Triggers of atrial fibrillation

  Atrial premature beats - APC ( the most frequent )

  Atrial flutter

  Supraventricular tachycardias

  Bradycardia

  Acute atrial stretch.







ECG 1a. Above is a 3-channel Holter tracing from a middle-aged woman with attacks of palpitation.
Holter recording showed multiple episodes of paroxysmal atrial fibrillation.
Atrial premature beat initiates atrial fibrillation.
Atrial premature beat is the most frequent trigger of atrial fibrillation.

Click here for a more detailed ECG





ECG 1b. Above is another strip from her Holter recording.
Atrial premature beat initiates atrial fibrillation.
The first 2 QRS complexes are
aberrantly conducted (Ashman phenomenon).

Click here for a more detailed ECG





ECG 1c. Above is another strip from her Holter recording.
The first atrial premature beat is aberrantly conducted , but it cannot initiate atrial fibrillation.
Second atrial premature beat initiates atrial fibrillation. The first 2 QRS complexes are aberrantly conducted
(
Ashman phenomenon).

Click here for a more detailed ECG





ECG 1d. Above is another strip from her Holter recording.
Every atrial premature beat
cannot initiate atrial fibrillation.
The first and second atrial premature beats are conducted aberrantly, but they cannot initiate atrial fibrillation.
The third atrial premature beat initiates atrial fibrillation of which the first 2 QRS complexes show aberration.
(
Ashman phenomenon).

Click here for a more detailed ECG





ECG 1e. Above is another strip from her Holter recording.
Sometimes paroxysms of atrial fibrillation may last very short(as seen above).
The first atrial premature beat initiates atrial fibrillation.
The following two QRS complexes are
aberrantly conducted (Ashman phenomenon).
Sinus rhythm resumes after 6 beats of atrial fibrillation.

Click here for a more detailed ECG





ECG 1f. Above is another strip from her Holter recording.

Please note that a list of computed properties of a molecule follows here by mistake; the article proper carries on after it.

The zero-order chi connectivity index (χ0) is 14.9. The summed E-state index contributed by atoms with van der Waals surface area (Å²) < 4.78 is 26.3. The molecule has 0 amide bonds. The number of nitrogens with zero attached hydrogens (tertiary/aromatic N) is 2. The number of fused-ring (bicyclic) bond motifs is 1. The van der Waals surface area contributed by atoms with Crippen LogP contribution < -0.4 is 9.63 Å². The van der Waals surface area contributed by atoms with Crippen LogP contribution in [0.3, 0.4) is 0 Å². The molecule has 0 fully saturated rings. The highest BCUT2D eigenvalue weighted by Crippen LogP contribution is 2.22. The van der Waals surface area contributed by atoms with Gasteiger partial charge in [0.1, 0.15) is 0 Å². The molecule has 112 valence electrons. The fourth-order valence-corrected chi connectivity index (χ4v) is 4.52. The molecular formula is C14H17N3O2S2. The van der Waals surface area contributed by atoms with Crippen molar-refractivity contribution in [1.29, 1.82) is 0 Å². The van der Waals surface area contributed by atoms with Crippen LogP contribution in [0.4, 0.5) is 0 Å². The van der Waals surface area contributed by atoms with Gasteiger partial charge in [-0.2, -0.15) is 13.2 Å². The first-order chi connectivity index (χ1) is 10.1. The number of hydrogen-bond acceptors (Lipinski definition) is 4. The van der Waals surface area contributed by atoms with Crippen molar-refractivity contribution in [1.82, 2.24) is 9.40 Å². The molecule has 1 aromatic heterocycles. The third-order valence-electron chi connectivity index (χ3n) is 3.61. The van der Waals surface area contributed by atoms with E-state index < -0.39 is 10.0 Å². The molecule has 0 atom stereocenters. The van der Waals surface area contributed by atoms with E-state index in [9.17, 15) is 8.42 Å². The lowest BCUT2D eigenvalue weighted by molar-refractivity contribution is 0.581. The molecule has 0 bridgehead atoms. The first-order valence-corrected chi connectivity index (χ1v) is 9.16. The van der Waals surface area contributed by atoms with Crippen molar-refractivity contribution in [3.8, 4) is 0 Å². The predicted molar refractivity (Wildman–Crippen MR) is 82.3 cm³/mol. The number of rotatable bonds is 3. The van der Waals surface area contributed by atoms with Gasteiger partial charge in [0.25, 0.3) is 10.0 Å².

Fibrilloflutter.
While the left left side of the ECG shows atrial flutter, the rhythm then changes to atrial fibrillation on the right side of the ECG.

Click here for a more detailed ECG





ECG 2. The Holter rhythm tracing above is from another middle-aged woman.
This is another example of a very short lasting episode of atrial fibrillation.
The first atrial premature beat initiates atrial fibrillation.
The first 2 QRS complexes are conducted
aberrantly (Ashman phenomenon).
Sinus rhythm resumes in a very short time.

Click here for a more detailed ECG






ECG 3a. The above rhythm tracing is from a middle-aged man who had undergone aortic valve replacement for severe
aortic stenosis.
The very first beat on the left side is a sinus beat.
The first atrial premature beat is blocked since it is "too" premature.
It also could not initiate atrial fibrillation.
It is followed by a short-lasting episode of ectopic atrial tachycardia with negative P waves.
The ectopic atrial tachycardia is followed by a
sinus beat and then atrial fibrillation starts.
The sweep speed of this Holter recording is 25 mm/second.

Click here for a more detailed ECG





ECG 3b. The above rhythm Holter tracing is the continuation of the tracing in ECG 3a.
The last beat of the ectopic atrial tachycardia is followed by a sinus beat. Meanwhile, a pause of 1.1 seconds developes.
Then,
the following atrial premature beat initiates atrial fibrillation.
The sweep speed of this Holter recording is 25 mm/second.

Click here for a more detailed ECG





ECG 3c. The above rhythm tracing is derived from the ECG 3b, but it is displayed at a sweep speed of 50 mm/second.
The calibration is also increased.
The last beat of the ectopic atrial tachycardia is followed by a sinus beat. Meanwhile, a pause of 1.1 seconds developes.
Then,
the following atrial premature beat initiates atrial fibrillation.

Click here for a more detailed ECG





ECG 4. The above rhythm Hoter tracing belongs to another middle-aged man.
An
atrial premature beat during sinus tachycardia initiates atrial fibrillation.
The sweep speed of this Holter recording is 25 mm/second.

Click here for a more detailed ECG